TUCSON — Underneath the field at Arizona Stadium, adjacent to the visitors’ locker room and a few feet off of the stadium’s main concourse, sat Arizona State Sun Devils head coach Todd Graham late on Friday night.
Badly beaten by the Arizona Wildcats - the team’s archrival who entered the day winless in conference play - an obviously saddened and frustrated Graham opened up to the media on hand.
And for the first time all night, he did something right. He took responsibility.
“It starts at the top with me,” said Graham. “We did a poor job preparing defensively and played absolutely atrociously. We obviously have some things we need to get straight.”
And now, with the season all but over (there is a small chance that 5-7 Arizona State could still be invited to a bowl, but that is looking unlikely), just one question remains for the Sun Devils: Will Graham be given another chance to get those things straightened out?
Seven weeks ago, with the team sitting at 5-1, entertaining the possibility that Graham would be let go by the school was a ridiculous notion. But things are much, much different now.
The 56-35 loss suffered in Tucson on Friday marked Arizona State’s sixth straight loss, all but one of which have come by 13 points or more.
The latest defeat was the worst one, as a 2-9 Arizona team rushed for a school record 511 yards against a miserable Sun Devil defense. Defenders were giving up on plays early, and hitting opponents well after the play had ended on others. There was very little effort, very little passion, and all of this makes one wonder whether Graham will be back on the sidelines at Sun Devil Stadium next August.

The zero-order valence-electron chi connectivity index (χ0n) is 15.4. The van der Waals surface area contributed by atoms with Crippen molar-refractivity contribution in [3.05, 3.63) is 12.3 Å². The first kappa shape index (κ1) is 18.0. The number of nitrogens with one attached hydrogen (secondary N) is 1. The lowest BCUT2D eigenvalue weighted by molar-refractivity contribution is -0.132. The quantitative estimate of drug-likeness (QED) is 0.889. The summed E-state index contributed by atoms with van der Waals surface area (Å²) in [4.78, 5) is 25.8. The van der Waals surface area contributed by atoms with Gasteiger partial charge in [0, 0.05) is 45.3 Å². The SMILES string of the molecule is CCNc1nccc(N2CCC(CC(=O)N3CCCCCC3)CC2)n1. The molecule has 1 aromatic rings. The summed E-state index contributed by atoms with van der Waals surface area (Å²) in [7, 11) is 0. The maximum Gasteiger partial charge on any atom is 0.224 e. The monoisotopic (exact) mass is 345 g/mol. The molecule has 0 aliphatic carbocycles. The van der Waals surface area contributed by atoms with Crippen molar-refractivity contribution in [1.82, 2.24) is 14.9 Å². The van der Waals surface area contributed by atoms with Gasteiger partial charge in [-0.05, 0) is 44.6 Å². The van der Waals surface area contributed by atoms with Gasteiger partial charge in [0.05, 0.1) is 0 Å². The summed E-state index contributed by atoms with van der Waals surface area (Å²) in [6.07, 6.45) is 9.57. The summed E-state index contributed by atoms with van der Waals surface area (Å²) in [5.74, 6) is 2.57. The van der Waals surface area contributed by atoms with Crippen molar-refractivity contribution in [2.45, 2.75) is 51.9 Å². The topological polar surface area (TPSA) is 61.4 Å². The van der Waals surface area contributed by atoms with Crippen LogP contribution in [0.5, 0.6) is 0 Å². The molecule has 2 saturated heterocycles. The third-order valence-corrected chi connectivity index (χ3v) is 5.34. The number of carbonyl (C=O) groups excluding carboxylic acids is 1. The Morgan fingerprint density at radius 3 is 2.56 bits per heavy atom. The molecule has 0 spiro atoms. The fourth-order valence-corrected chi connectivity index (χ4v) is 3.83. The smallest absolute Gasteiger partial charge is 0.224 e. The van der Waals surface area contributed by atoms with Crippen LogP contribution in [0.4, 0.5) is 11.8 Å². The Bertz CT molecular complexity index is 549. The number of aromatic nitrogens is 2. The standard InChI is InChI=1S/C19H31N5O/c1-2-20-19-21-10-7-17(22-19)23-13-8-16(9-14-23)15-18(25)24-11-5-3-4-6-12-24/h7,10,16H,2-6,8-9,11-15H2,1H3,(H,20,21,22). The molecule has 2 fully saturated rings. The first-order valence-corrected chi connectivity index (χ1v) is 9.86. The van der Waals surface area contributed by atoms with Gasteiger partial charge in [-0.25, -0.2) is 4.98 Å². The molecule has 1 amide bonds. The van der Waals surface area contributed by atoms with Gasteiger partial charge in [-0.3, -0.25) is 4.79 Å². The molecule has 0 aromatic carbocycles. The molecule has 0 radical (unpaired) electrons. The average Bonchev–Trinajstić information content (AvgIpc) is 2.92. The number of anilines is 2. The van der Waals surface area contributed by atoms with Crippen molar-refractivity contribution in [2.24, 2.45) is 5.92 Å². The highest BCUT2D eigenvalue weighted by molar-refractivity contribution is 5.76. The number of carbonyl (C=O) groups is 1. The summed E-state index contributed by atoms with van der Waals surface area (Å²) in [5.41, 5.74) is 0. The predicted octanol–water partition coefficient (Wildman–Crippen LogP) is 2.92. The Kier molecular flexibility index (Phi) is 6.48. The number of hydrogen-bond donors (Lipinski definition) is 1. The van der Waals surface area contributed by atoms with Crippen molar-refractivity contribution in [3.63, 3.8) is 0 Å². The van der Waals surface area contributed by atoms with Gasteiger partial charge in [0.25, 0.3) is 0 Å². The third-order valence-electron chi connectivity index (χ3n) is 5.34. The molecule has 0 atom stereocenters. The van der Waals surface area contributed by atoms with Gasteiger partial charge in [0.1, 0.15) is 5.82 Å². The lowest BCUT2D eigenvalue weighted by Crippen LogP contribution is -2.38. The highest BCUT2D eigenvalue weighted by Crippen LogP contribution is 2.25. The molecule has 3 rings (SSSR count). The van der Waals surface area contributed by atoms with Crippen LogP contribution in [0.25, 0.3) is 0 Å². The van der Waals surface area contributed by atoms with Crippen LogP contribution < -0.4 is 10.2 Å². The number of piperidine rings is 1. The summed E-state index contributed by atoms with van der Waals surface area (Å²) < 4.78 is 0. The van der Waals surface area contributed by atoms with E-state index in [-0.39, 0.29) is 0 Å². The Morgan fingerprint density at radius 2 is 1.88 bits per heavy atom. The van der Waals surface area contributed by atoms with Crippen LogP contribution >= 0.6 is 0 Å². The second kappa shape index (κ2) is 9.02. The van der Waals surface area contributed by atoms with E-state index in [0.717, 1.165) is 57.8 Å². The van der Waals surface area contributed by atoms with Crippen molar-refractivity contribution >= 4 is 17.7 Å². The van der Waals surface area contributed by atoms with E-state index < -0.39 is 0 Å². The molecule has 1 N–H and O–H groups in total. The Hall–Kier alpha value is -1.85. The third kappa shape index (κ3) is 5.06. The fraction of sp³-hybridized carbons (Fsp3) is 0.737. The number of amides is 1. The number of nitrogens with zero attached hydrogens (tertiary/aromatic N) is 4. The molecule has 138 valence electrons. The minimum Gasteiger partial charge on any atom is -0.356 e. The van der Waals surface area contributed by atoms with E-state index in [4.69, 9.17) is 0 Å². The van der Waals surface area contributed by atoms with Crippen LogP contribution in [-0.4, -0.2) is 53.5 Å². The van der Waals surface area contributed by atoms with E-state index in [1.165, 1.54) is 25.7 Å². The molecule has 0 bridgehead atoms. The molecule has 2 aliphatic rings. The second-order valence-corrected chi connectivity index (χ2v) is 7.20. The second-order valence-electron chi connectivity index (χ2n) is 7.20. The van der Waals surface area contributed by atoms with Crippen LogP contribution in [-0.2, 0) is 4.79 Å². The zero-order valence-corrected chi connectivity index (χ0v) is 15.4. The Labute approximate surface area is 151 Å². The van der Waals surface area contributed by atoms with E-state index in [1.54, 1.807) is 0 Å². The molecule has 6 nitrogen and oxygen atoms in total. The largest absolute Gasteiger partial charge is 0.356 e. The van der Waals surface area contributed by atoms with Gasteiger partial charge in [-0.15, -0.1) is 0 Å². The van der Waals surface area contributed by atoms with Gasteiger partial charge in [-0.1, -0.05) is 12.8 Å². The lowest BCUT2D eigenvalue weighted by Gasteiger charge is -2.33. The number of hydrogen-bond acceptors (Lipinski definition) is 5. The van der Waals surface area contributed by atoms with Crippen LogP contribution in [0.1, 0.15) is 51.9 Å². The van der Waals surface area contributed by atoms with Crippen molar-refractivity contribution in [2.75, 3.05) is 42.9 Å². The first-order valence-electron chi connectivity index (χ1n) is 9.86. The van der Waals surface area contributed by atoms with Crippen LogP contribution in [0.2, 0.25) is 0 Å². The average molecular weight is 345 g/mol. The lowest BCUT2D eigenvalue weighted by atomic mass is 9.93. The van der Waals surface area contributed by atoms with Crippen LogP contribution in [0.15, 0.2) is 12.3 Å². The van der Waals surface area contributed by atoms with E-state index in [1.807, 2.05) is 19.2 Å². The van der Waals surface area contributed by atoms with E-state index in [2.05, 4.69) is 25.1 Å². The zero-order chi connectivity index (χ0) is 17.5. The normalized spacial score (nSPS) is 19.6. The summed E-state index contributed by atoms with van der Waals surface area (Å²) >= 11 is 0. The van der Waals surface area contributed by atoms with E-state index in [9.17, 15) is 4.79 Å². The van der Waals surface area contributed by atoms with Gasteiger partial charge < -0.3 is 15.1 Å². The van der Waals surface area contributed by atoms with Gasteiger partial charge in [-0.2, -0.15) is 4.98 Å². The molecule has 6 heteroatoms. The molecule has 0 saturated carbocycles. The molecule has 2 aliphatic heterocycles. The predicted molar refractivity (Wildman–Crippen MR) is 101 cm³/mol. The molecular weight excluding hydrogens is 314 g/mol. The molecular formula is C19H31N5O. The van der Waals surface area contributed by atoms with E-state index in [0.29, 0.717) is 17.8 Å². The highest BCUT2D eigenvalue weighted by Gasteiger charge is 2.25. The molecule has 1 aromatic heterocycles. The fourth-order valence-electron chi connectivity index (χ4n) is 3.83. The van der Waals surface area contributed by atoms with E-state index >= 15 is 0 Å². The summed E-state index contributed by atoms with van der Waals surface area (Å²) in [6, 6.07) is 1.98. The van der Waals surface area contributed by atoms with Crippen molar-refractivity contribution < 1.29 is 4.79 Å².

“We’ve never given up that many yards,” Graham said after the loss. “We let down the seniors tonight. Having them go out like this is disheartening.”
Athletic director Ray Anderson met his football coach as he was walking off the field Friday, pulling him close for a word of encouragement ahead of what is sure to be a rough week-plus of speculation surrounding the program.
“It’s going to be alright,” said Anderson after Graham apologized for the loss. “Stay calm.”
The Maroon and Gold athletic director is already on record saying that he wants Graham back next season, but a vote of confidence from your boss is rarely a sure thing in this sport.
This sport demands you win on the field, and not just off of it.
This sport demands you don’t get blown out by a rival for their only league win of the season.
This sport demands that the boosters who flood money into the program get to talk about their team with pride when conversing with rival alumni at their offices and country clubs.
Noticeably absent from Graham’s postgame press conference were the deep-pocketed fans who usually drop in on the coach’s pressers after games up the road in Tempe. Anderson decided he had somewhere else to be as well.
No one really knows where those people stand, and so the waiting game begins.
To Graham’s credit, things weren’t exactly set up for him to succeed this season. With a backloaded schedule and injuries on top of injuries, five or six wins was to be expected in what was a bit of rebuilding year.
But some coaches don’t survive after ending a season with six straight losses, this coming just one year after Graham talked about winning a national title before ending with another losing season.
For a long time, Graham used to be known in coaching circles as someone who always liked to be on the move. A coach whose mindset was always that the grass was greener somewhere else. In fact, he only stayed for a total of two years at two of his first three head coaching stops.
But Graham has found a home in Tempe, slowly changing the culture of the program after taking the job in 2012.
“We’ve had a lot of challenges, but that’s football and that’s life,” Graham said. “I’m pretty motivated to go to work and get things where they need to be.”
Graham clearly wants to be a Sun Devil. All that remains to be seen is whether or not Anderson still wants him as well.